Thursday, September 3, 2009

Text and Context

A seminary professor of mine once admonished us saying, “A text out of context is no text.” He was decrying the practice of using a single biblical verse (or maybe two) as the springboard from which to jump into the sermon.

The danger, as true now as he saw it then, is that the text becomes a place to depart from, and is too often left behind as the preacher wanders far afield.

The Reformers had their own slogan: scriptura scripturam interpretatur, scripture interprets scripture, affirming the overarching unity of biblical witness. But it is not only the larger context that is important. Certainly the near context counts as well.

Given all of this, it has been a wonder to me that so many Christians today are worshipping in churches where they hear only snippets of Scripture. Even so-called “Bible-believing” congregations may hear only that handful of verses dispensed by the preacher in the course of the sermon. How often those sermons go adrift because they have no biblical anchor. For the preaching to be biblical, the connection between text and context should be immediate and fairly obvious to the listeners.

Well, maybe it isn’t so big a problem, if you’ll assume the congregation is geared up for Lord’s Day worship by regular weekday reading and study of the Bible. I suspect, however, that’s an oversize assumption. Ah, would that it were so! Certainly such preparation should be enthusiastically encouraged.

What I’m leading up to is celebrating the return of a full set of lessons each Sunday morning: Old Testament*, Psalm, Epistle and Gospel. The new Revised Common Lectionary is an invaluable resource at this point. It provides something of context, wide and near, for the sermonic text.

That doesn’t mean, of course, that those are the only passages one can use. Always the preacher has the sole responsibility to determine text and topic of the sermon. Still, the Lectionary offers a range of passages covering major biblical themes and emphases of the Christian Year. Over a period of time, an annual cycle, for example, we begin to develop in our common worship a sense of the larger context of Scripture that supports and helps interpret individual passages. We come to recognize the unity in Scripture because the same unity is audible and visible in our worship.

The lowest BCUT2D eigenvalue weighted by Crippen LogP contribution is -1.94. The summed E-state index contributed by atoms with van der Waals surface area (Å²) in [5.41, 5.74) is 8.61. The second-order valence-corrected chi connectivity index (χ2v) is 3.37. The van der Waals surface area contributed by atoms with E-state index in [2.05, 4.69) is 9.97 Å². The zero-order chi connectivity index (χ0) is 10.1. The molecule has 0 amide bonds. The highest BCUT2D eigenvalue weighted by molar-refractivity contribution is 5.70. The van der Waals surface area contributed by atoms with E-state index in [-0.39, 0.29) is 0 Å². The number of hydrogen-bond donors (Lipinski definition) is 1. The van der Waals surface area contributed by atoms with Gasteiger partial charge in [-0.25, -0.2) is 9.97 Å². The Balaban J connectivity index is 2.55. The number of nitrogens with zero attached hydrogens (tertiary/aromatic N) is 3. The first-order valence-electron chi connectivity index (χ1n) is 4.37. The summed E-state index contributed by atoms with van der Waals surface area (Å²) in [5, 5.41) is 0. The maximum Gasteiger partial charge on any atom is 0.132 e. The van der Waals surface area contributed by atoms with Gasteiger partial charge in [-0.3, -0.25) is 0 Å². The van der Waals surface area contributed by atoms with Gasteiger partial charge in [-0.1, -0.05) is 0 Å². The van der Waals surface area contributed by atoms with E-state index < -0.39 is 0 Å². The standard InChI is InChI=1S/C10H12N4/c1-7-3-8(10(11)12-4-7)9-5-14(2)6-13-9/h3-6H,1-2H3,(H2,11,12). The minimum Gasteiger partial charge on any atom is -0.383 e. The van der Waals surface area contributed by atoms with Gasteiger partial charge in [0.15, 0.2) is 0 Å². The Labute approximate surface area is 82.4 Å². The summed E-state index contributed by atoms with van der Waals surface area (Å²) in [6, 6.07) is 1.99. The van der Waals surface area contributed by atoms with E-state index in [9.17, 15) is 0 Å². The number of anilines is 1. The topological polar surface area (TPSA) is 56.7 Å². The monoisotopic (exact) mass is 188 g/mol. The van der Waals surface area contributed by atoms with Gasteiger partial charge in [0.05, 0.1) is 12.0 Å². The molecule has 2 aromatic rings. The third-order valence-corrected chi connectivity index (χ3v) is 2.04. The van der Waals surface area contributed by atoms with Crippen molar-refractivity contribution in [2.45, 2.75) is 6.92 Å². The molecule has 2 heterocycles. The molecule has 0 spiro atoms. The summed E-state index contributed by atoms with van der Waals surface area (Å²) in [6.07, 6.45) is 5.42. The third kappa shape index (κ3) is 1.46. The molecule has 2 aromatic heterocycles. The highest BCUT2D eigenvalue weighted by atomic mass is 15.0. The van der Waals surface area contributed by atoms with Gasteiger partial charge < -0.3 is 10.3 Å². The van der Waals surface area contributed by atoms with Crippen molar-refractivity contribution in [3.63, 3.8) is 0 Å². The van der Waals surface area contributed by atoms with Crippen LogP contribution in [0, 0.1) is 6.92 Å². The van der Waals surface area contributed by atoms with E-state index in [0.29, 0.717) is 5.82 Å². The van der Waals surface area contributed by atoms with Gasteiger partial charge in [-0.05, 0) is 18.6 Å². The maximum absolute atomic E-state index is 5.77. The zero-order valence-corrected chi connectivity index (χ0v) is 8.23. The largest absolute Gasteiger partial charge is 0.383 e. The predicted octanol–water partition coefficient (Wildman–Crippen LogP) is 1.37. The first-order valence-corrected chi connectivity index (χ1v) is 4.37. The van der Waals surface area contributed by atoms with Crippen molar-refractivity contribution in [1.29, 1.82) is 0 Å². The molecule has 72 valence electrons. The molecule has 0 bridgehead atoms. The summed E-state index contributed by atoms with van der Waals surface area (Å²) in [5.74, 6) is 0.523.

Of course one should be wary of making precise connections between or among the various lessons. Sometimes themes are found to be in common between two or more; but just as often commonality is forced and strained because it really isn’t there. There is also the context of texts fore and aft of the lectionary text that should be consulted by the preacher.

I’m an old-fashioned sort, and like the idea of preaching the sermon from the pulpit with an open Bible. It’s a good symbol, a helpful reminder to anchor the sermon on that rock of God’s Word.

How central and full is the biblical witness where you worship?
* Some, in an effort to be religiously correct, refer to the Old Testament as the "Hebrew Scriptures." I asked a rabbi friend about this. He said that for Christians it is the Old Testament, and that’s what we should call it. To use the term “Hebrew Scriptures” in Christian worship is disingenuous and inaccurate. I agree. Do you?

1 comment:

  1. I offer a bible study that works from the weekly lectionary readings and am often intrigued by the common themes resonating between the texts. However, when it comes to preaching, I usually pick one text and stick to it.

    I do base my sermons on the text and, in my mind, it's hard enough to unpack the historical context and the contemporary message of ONE text in the 15 minutes I typically speak for. I've heard sermons that have brought in two or even three (!) other readings from the lectionary and, in my opinion, the preachers didn't have enough time to get to the meat of any one of them.

    For me, I struggle to hear what the text is saying about my current situation and it takes a while (again for me) to drop below the layer of academic and literary appreciation that I start with when I see the recurrence of common themes. It's not the presence of those themes, but the meaning behind their recurrence which often helps me find the good news waiting there.

    Offering the good news is an important goal of my sermon prep and delivery. I'm not sure that I could do an adequate job by covering more than one text.

    Of course, if what you're really suggesting, Don, is that we include these other readings but not necessarily preach on them, then I'm in agreement with you. If so, then I'll have to echo Emily Latella from Saturday Night Live and say, "Never mind!"


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